The next Torah-pertinent passage we find in Acts is in Chapter 12. It is the first indication we get that the disciples were still observing the Feasts of YHVH. It is rather indirect, but worth mentioning. We will see other more obvious evidences later.
Now about that time Herod the king stretched forth his hands to vex certain of the church. And he killed James the brother of John with the sword. And because he saw it pleased the Jews, he proceeded further to take Peter also. (Then were the days of unleavened bread.) Acts 12:1-3
This little side mention of ‘the days of unleavened bread’ (the 7-day feast which immediately follows the Passover meal) tells us that the disciples still marked the passage of time by reference to the Jewish calendar, which was organized around the Feasts of YHVH.
We mention this only because the Book of Acts is believed to have been written by “a (Koine) Greek-speaking Gentile writing for an audience of Gentile Christians.”  A Gentile writer addressing Gentile believers would certainly never have alluded to ‘the days of unleavened bread’ unless the term was meaningful to him and his readers. He would have used some other time marker, such as the name of the month or another familiar Gentile term.
For comparison, a modern Christian writing to other Christians about something that happened on December 20 would not say that “It happened around the time of Hanukkah.” His audience does not celebrate Hanukkah and has only a vague idea of when Hanukkah is. Instead, he would use the term that his audience was familiar with: “It happened the week before Christmas.”
Because this Gentile writer, writing to a Gentile church, did use the term ‘the days of unleavened bread,’ we must take it as an indicator that this feast was something he and his readers were very familiar with, presumably because they observed the Feast of Unleavened Bread themselves each year.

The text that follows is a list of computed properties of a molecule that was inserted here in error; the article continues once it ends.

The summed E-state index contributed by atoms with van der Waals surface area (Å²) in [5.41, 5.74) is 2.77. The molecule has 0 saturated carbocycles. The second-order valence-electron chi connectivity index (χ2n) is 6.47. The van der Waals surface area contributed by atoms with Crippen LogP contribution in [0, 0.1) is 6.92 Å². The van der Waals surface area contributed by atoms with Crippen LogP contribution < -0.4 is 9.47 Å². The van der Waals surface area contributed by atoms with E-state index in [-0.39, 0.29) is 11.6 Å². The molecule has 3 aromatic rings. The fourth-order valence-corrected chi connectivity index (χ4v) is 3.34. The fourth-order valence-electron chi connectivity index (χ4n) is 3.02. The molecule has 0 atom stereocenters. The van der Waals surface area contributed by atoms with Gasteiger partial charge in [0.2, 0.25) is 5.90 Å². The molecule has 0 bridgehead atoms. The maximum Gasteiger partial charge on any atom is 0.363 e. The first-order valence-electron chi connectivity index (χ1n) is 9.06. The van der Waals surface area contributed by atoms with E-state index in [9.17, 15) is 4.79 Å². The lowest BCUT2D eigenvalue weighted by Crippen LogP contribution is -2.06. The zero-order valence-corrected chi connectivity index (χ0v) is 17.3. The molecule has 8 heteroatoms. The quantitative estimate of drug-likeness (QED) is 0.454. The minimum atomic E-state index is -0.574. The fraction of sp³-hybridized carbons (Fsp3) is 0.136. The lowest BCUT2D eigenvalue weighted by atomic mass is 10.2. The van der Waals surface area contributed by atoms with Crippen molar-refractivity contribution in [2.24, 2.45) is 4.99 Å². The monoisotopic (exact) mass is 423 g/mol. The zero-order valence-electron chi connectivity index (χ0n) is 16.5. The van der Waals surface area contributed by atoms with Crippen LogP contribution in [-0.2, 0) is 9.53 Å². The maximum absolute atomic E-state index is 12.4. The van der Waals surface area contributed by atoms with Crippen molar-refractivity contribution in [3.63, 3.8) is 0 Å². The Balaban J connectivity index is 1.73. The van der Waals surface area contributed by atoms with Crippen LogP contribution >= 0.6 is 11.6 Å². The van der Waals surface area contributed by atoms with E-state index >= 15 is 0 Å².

There are many other NT references which indicate that the early church celebrated all the feasts and Shabbats of YHVH, and we will look at many of them as we go through the epistles.  Taken together, we will find they make it impossible to avoid the conclusion that the first believers observed all the commandments of Torah, including the Feasts and Sabbaths.
The Only Scriptural Reference to Easter
And when he [King Herod] had apprehended him [Peter], he put him in prison, and delivered him to four quaternions of soldiers to keep him; intending after Easter to bring him forth to the people. (Acts 12:4, KJV)
We have personally heard this KJV translation of this verse used to teach that the early Christians observed Easter. We do not see any way in which this verse can be legitimately used to support such a contention!
The Greek word used here and translated as ‘Easter’ in the KJV is actually the word πάσχα (pascha), and refers to the Paschal Feast – Passover! Thankfully, more modern translations have been faithful to translate the word correctly as ‘Passover.’
Christians reading the KJV version tend to sail right by without noticing the mention of Easter much, because Easter is so familiar to us. We assume that the early believers celebrated Easter.
Easter was indeed familiar to the converted Gentiles – many of them had observed it themselves before becoming disciples of Y’shua. It was a feast celebrated on the vernal equinox of the sun and dedicated to the pagan goddess Astarte, also known as Aeaster, among other titles.
The Jews considered her celebration to be abhorrent. The early Christians – most of whom were Jews – did not celebrate Easter. They were fully aware of its pagan sun-worshipping purpose. They were exposed annually to their pagan neighbors’ celebration, which must have been very distasteful to them. Imagine yourself as a godly Christian being exposed every Halloween to witches publicly worshipping the evil one – this is what Easter felt like to the early believers!